I’m the first one to tell you there is an excess of gaspy “oh mercy!” over-protection of children in our culture. Too many of us wrap their kids up in bubble wrap and don’t let them out of our sight. I, like most people my age, grew up without wearing seat belts or helmets and people smoked indoors and in cars an all over the place. I hate how we’ve extended the infantilization of kids and all the bullshit about how people think predators and abductors are around every corner so kids can’t go to the playground alone. Read this blog and you’ll further see how I can’t stand what a nation of pants-shitters we’ve become over stupid, fake-ass things like the above-mentioned Ebola “threat” in the United States and how there is a general panic over anybody from another country wearing traditional headgear.
This is not that. Football is really, in-reality, absurdly motherfucking-ass dangerous and does long-term damage to kids’ brains and we should stop playing it as an organized and sanctioned sport. Oh, and on the “It provides camaraderie and teamwork for young males while channeling their inherent aggression to positive ends.” People, like, at the Wall Street Journal actually said that. Camaraderie? We’re fucking up kids brains for camaraderie? Really?
Baseball promotes teamwork. So does soccer. And a soccer ball will hit your head once in a game at a max of 20 Gs. Football players in High School take repeated hits (again, it’s the repetition that’s problem) from 20-300gs. Add that up to 200-2,000 hits a season and you’re talking some serious damage as discovered on MRIs of high school players by Purdue University. Read the study. It’s the study I linked to above. Here it is again. A lot of the previous studies have called for further research and these guys finally went and stuck high school-aged players in an MRI brain scanner after recording their hits on an accelerometer mounted inside their helmets. The research is clear.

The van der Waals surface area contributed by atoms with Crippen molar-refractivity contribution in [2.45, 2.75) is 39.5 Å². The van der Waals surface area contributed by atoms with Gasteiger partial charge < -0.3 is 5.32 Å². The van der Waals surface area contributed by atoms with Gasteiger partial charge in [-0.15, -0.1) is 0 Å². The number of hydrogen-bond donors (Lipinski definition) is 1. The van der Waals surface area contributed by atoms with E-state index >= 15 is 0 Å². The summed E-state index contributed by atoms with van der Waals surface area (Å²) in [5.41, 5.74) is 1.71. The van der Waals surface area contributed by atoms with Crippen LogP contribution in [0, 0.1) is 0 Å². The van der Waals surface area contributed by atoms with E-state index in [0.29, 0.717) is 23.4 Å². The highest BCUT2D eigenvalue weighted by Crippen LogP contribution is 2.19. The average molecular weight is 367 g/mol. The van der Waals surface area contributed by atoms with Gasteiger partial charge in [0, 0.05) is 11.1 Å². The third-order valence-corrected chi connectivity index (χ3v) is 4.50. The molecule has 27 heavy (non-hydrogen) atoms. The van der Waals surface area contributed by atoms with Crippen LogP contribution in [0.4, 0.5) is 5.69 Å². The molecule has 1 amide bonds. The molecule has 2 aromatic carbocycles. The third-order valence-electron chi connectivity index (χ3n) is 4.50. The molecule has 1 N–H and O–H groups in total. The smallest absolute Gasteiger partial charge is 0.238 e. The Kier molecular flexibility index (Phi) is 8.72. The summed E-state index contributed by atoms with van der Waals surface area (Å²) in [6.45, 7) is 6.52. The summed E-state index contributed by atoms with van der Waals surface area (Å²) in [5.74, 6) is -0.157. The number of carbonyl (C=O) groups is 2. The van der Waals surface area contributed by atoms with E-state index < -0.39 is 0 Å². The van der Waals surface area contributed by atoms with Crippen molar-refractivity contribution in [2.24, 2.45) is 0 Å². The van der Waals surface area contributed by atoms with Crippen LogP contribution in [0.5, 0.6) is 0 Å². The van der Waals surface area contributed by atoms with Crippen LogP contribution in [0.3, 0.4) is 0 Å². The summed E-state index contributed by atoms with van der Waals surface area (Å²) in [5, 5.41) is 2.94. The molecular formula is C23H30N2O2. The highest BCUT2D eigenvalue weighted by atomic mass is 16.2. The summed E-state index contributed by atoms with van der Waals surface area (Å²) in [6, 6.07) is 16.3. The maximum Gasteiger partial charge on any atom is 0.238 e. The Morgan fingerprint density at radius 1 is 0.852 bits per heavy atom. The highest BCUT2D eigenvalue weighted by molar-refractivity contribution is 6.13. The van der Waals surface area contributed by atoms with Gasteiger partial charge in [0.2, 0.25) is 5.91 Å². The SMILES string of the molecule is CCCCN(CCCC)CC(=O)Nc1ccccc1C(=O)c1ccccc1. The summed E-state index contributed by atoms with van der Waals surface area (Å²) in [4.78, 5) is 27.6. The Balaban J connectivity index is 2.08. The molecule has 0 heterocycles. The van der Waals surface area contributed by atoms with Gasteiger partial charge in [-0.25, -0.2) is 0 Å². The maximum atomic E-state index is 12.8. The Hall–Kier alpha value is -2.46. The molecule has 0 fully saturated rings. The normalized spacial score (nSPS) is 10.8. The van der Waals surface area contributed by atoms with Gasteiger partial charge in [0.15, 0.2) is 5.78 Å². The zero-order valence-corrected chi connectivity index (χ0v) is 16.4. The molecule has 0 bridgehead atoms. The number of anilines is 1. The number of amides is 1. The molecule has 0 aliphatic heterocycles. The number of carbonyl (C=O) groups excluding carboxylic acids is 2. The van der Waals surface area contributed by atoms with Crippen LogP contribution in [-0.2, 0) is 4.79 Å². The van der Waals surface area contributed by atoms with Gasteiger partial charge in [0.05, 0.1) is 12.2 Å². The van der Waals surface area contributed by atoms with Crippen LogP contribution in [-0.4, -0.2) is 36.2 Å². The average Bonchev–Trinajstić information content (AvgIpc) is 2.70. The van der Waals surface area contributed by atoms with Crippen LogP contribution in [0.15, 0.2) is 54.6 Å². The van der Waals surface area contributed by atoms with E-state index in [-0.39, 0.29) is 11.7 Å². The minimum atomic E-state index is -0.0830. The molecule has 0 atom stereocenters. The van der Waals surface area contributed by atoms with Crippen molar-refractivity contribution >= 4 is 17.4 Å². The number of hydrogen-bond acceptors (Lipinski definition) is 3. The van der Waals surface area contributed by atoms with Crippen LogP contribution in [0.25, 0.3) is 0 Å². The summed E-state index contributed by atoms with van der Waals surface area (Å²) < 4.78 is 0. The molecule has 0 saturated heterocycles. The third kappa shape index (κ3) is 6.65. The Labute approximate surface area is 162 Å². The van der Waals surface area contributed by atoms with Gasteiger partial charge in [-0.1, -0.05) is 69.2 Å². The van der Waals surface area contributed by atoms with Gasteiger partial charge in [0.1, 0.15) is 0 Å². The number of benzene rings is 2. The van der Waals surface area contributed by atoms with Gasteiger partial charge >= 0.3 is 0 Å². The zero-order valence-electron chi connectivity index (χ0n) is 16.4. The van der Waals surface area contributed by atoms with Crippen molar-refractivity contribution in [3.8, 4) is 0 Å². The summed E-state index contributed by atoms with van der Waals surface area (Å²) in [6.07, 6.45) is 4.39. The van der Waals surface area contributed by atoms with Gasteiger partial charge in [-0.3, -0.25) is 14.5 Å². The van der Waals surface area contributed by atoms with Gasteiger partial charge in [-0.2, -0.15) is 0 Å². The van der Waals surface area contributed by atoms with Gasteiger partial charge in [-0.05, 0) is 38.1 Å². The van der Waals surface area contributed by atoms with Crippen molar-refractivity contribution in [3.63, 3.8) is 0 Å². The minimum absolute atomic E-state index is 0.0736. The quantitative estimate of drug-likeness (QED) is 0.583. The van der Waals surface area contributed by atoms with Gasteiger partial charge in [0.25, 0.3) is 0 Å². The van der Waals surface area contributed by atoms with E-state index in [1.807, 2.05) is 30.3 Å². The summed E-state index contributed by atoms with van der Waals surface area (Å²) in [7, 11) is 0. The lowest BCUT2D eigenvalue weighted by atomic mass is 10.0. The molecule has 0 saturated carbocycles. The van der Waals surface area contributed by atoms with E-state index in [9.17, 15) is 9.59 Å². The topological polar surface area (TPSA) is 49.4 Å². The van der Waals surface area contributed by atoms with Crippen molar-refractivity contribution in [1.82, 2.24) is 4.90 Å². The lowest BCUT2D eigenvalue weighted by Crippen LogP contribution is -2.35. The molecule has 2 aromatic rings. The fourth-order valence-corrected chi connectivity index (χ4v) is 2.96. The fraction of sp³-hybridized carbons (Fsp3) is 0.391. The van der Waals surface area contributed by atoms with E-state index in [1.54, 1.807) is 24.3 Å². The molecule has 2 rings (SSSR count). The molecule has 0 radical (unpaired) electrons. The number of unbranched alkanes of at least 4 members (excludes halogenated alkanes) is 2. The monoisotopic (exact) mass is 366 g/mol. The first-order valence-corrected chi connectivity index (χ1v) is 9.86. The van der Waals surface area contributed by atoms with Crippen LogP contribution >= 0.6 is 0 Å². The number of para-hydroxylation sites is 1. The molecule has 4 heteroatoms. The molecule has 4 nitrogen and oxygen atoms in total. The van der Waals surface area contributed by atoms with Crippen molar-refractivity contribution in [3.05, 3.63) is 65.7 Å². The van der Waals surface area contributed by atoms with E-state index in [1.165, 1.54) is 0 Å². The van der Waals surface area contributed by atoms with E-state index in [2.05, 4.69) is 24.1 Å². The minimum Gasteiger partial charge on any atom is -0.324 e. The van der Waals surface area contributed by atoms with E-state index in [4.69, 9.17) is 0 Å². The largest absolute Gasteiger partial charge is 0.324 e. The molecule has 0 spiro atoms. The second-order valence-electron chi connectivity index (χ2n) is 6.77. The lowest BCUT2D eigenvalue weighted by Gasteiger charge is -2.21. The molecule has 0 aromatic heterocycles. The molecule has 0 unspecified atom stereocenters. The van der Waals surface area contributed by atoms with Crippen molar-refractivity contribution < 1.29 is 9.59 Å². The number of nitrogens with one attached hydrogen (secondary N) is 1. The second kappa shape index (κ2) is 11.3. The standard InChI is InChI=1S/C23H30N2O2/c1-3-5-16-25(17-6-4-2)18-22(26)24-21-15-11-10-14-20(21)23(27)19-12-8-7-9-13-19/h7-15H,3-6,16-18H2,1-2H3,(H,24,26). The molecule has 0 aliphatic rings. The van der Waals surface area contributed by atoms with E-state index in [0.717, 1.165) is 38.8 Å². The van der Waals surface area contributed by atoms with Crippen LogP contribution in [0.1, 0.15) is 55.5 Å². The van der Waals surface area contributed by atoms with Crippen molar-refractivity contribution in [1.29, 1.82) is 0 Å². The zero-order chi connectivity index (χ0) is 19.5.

Football fucks up kids’ brains.
This is not a culture war. This is not about liberals and conservatives. This is data derived from actual research. It’s like smoking: something people thought was safe and now has been proven by science not to be. We should stop doing this.
It’s that simple.
holy fucking shit you’re so right.
and just maybe 6 or 7 years ago, my husband was like “it was stupid my mom didn’t let me play pop warner football, i’d probably be in better shape today if I had”, but then holy shit, no.
as an avid hockey fan, i am also distancing myself from the fights – as much as i, as a redblooded ameican, liked hockey fights. some of the premature and tragic deaths of enforcers in the league (some of the families donated the players’ brains to research, amazing families they are) has really shaken things up. the league is taking concussions pretty seriously, although “seriously enough” may be up for debate, because dollars and viewers are still the most important to Gary Bettman and the league’s owners.
A few months after moving to Salem, we had to take our son to the ER for a rapidly rising fever thar hit 104 from 99 in two hours. He was less than 2 years old. While we were waiting to be seen, somewhere around 4 or 5 kids came in for injuries. One with a broken leg. Others with broken wrists. One was seeing spots. They were all about 11 or 12 and gad been playing in the same football game, which was the first game of the season!
No football for us!
“Football in the United States is more dangerous than Ebola.”
Uh-oh….now you’ve done it.
I agree 100%. Football is inherently dangerous, and kids shouldn’t be playing it.
I found this book (Against Football) to be an excellent read:
And the best column to read for concussion/brain damage info is Tuesday Morning Quarterback on ESPN: